Customs fraud continues to be a focus of False Claims Act enforcement. Customs fraud comes in a variety of forms, a few of which we’ve looked at in the past on this blog, including the undervaluing of merchandise, the incorrect classification of merchandise to invoke a lower duty rate, or the failure to mark goods with their country of origin. Companies sometimes conceal this fraud through use of fabricated invoices.
Over the past year, whistleblowers and their lawyers in New York and across the country have resolved several cases reflecting these and similar fact patterns.
- In July 2021, two clothing manufacturers and their former owner and CEO agreed to pay $6 million to settle customs fraud claims. According to the U.S. Attorney’s Office for the Southern District of New York (which covers Manhattan), the defendant companies, who were based in China, would produce two invoices for goods exported to the United States: a true invoice reflecting the true purchase price for the goods and a second, fraudulent invoice, reflecting a lower price, which the importer would use as the basis to calculate the customs duties due. Under the second scheme, the defendants would again create two invoices, one for the goods being imported and a second reflecting other charges, such as testing costs, which they fraudulently concealed from the government. In each case, the underreporting of the value of the goods imported to the United States was fraudulent, and the whistleblower helped the United States recover the customs duties that were fraudulently withheld. And the whistleblower received a reward.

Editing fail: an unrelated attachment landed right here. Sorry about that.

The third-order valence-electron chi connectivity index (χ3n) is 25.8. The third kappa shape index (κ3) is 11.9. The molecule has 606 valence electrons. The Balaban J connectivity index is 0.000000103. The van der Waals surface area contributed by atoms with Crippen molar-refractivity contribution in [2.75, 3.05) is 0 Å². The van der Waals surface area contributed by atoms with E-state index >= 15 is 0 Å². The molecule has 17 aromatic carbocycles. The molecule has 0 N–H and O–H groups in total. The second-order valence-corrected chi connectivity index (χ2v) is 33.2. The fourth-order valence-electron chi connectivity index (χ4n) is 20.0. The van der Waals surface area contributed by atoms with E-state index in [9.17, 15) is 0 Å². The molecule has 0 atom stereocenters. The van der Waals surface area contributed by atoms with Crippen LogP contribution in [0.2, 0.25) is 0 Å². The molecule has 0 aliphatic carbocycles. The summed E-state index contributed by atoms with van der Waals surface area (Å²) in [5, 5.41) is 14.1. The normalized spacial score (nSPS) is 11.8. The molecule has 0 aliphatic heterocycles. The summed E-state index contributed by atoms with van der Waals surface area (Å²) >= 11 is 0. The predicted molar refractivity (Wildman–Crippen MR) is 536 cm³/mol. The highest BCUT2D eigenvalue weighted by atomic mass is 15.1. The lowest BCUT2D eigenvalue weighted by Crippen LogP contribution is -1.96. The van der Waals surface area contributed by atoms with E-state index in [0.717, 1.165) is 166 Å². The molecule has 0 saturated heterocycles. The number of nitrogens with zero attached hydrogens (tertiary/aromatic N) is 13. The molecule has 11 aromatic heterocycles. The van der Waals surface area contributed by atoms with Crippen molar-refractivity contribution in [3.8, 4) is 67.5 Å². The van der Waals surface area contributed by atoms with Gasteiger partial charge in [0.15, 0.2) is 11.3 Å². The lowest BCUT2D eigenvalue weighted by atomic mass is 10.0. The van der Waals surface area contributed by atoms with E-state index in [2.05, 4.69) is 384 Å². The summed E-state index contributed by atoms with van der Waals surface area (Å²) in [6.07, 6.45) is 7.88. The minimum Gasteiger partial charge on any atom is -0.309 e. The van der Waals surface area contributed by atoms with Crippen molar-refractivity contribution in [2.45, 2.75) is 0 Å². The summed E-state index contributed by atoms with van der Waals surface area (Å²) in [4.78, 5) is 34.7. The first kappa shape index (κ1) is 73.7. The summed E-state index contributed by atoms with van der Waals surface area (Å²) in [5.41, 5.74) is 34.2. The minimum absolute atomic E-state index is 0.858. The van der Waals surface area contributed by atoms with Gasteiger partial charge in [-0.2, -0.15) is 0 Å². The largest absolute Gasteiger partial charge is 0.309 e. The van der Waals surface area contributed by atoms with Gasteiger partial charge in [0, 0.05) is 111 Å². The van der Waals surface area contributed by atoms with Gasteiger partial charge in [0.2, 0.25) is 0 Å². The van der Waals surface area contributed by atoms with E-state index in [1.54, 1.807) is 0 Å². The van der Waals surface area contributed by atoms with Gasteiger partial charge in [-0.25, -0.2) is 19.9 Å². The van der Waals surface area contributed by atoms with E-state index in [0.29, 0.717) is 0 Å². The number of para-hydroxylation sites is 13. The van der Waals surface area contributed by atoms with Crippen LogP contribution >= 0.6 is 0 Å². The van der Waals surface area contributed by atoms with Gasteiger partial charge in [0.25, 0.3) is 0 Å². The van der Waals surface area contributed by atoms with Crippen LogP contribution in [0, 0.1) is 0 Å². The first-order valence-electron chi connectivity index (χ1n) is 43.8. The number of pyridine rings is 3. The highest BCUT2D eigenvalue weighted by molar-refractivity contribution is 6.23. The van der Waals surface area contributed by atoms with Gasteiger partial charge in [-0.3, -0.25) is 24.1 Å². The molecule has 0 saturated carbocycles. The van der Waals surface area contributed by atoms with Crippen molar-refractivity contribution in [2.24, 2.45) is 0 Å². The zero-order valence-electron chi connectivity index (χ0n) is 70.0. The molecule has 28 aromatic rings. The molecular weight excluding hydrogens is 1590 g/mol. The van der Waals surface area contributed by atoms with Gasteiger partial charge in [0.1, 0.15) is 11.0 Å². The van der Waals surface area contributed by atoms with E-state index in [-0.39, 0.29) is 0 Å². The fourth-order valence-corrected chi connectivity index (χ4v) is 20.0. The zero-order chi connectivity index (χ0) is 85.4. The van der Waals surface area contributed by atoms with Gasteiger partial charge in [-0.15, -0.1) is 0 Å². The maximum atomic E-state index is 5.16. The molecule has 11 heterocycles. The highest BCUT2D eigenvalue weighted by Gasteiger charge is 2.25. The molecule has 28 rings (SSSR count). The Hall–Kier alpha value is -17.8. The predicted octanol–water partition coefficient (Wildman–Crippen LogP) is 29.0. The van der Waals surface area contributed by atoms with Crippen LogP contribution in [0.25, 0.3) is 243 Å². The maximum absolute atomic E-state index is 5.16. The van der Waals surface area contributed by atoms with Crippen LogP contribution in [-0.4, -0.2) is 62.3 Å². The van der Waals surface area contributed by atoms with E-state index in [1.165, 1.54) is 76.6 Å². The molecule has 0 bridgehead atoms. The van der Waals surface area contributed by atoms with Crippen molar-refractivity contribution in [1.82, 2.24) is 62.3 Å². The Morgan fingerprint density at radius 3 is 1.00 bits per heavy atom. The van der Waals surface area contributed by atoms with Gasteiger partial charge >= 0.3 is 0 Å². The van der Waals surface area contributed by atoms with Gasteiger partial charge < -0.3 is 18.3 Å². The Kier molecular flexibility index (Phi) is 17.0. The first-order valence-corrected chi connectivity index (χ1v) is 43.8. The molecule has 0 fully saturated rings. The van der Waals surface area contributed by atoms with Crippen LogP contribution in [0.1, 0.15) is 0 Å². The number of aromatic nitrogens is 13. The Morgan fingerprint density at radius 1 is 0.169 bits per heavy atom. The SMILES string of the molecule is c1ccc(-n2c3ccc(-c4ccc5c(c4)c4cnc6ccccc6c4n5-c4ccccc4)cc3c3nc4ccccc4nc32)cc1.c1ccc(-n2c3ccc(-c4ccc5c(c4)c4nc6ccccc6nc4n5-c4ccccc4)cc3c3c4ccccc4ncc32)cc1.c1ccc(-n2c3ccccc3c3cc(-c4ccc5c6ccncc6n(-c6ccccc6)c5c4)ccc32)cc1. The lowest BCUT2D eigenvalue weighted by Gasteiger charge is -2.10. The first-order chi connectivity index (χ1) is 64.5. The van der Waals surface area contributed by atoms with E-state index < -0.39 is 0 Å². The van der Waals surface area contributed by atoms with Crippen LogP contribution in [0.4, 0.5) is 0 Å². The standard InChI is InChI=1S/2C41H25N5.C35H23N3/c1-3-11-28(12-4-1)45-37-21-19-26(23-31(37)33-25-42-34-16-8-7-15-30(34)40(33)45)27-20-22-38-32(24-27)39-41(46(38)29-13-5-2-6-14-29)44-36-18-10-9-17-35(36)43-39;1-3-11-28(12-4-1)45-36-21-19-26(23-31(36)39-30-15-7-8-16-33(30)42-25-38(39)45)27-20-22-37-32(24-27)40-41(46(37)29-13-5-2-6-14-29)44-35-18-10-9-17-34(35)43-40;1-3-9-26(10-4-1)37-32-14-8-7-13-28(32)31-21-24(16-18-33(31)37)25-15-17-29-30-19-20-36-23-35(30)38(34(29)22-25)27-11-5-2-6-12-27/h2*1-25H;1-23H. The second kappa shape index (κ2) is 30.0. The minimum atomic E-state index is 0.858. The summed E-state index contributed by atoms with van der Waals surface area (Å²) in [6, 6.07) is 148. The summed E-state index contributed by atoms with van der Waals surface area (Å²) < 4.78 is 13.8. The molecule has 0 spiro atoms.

- In January 2021, a Florida-based manufacturer and importer of commercial roofing materials agreed to pay $160,933 to resolve claims that it failed to mark its Chinese-manufactured roofing products with their Chinese country of origin. Such failure to mark merchandise, invokes a 10% marking duty, which is recoverable under the False Claims Act. Again, thanks to a whistleblower, the government recovered the fraudulently withheld duties and the whistleblower received a share.
- In October 2020, a Puerto Rico company agreed to pay $817,927.58 to resolve allegations that it submitted 51 entries to U.S. Customs and Border Protection with fraudulent tariff classifications in order to reduce the amount of customs duties paid.
- In September 2020, a multinational corporation headquartered in Germany agreed to pay $22 million to settle claims that it avoided customs duties owed to the United States by misrepresenting the nature, classification, and value of imported merchandise. The duties allegedly skirted included antidumping and countervailing duties, which are typically levied when a company is selling foreign goods below cost. The whistleblower who revealed this fraud to the United States received $3.7 million as a reward for the information she provided.
These decisions indicate an uptick in enforcement directed at a variety of schemes aimed at skirting U.S. customs enforcement. Whistleblowers play a key role in assisting the government in the enforcement of U.S. Customs law and, in many cases, may seek and receive substantial rewards for doing so. If you believe that you may have knowledge of customs fraud, contact a qui tam attorney in New York. The government has demonstrated an interest in these kinds of cases, and appears poised to pursue credible allegations.